However, for my friends in the YouTube space, the platform has offered some fantastic advice about what creators could do for ideas around new content, and help themselves and the wider community as a whole right now. The #StayHomeWithMe tag, along with the Ad Council‘s #AloneTogether initiative, invites creators to make entertaining and informative videos for people stuck at home who might want someone to cook with, jam with, craft with, exercise with, or just hang out with.
Creating that kind of content could be an amazing way of contributing positively, while allowing you as a creator to remain focused and productive.
4. Crush That Work/Life Balance
Some people can work from home like they were born to it. Others (and I include myself here) loathe it with a passion because it disrupts the careful work/life balance they have built up over the years.
Remote working can be demotivating and exhausting if you aren’t used to it. People can truly struggle with increased levels of stress because suddenly there may be no defined limit on the hours they put in. While many creatives do work very happily alone, many others work in close quarters with team members or collaborators. Even those who work alone have had the freedom to leave the house to meet up with friends, or indulge in a little retail therapy, or travel around the country, or the world. All that has changed or will change in the coming days.
Establishing a sensible limit on the number of hours of work you do per day at home is absolutely critical to creative sustainability. Do whatever it takes to achieve that.
5. Embrace The Things You Can Control
With governments enforcing strict measures to flatten the curve around this pandemic, it can seem that a lot of the way we’ve lived our life is suddenly out of our hands. While much of this is true, of course, there’s still a lot that we can do for ourselves.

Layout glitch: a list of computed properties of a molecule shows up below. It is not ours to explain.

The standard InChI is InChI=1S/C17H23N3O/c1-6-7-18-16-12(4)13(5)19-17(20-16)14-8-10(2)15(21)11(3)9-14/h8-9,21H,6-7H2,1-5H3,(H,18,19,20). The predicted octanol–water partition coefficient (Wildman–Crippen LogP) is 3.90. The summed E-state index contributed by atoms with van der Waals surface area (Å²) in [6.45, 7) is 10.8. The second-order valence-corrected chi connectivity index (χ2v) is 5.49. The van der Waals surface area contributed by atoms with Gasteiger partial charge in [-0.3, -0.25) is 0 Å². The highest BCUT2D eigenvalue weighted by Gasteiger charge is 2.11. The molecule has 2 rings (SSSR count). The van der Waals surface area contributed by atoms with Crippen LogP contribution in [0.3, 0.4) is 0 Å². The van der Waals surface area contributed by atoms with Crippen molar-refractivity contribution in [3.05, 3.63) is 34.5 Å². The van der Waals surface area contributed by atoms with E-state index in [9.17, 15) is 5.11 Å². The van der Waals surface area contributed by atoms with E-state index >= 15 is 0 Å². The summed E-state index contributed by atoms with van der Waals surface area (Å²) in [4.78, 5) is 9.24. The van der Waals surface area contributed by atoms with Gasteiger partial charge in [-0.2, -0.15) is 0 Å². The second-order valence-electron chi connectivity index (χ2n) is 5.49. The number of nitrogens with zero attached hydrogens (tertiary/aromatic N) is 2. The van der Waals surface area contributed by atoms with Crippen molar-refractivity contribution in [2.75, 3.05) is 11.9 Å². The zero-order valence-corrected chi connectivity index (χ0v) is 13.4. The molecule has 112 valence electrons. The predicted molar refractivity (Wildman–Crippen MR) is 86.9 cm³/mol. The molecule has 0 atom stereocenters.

- Limiting how we use social media so we don’t get overwhelmed with bad news
- Being mindful of what we post to Twitter, Facebook, LinkedIn, or other platforms
- Thinking, How kind I am being to my fellow humans?
- And, How I am taking responsibility for my own social distancing?
- And, How I keep myself connected and part of the community?
In closing, I hope this has been helpful. Please comment below, share this, and finally, do not hesitate to reach out to me: Josh@CreatorCoach.com. Remember, we are #AloneTogether.
For the past 15 years, Josh has worked extensively with TV networks, production companies, MCNs, digital multinational corporations, superstar YouTube creators, and traditional entertainment celebrities. This has given him incredible insights into the life of the creator from every single angle. Now, Josh has started Creator Coach, the first-ever life coach dedicated exclusively to creators. Creator Coach has a primary mission to help creators and creatives navigate from Point A (where they are) to Point B (where they want to be). Josh helps creators achieve a higher level of well-being and performance, both creating content and in life. The goal of his coaching is to increase creativity, energy, happiness, and a clearer view of what the future can hold.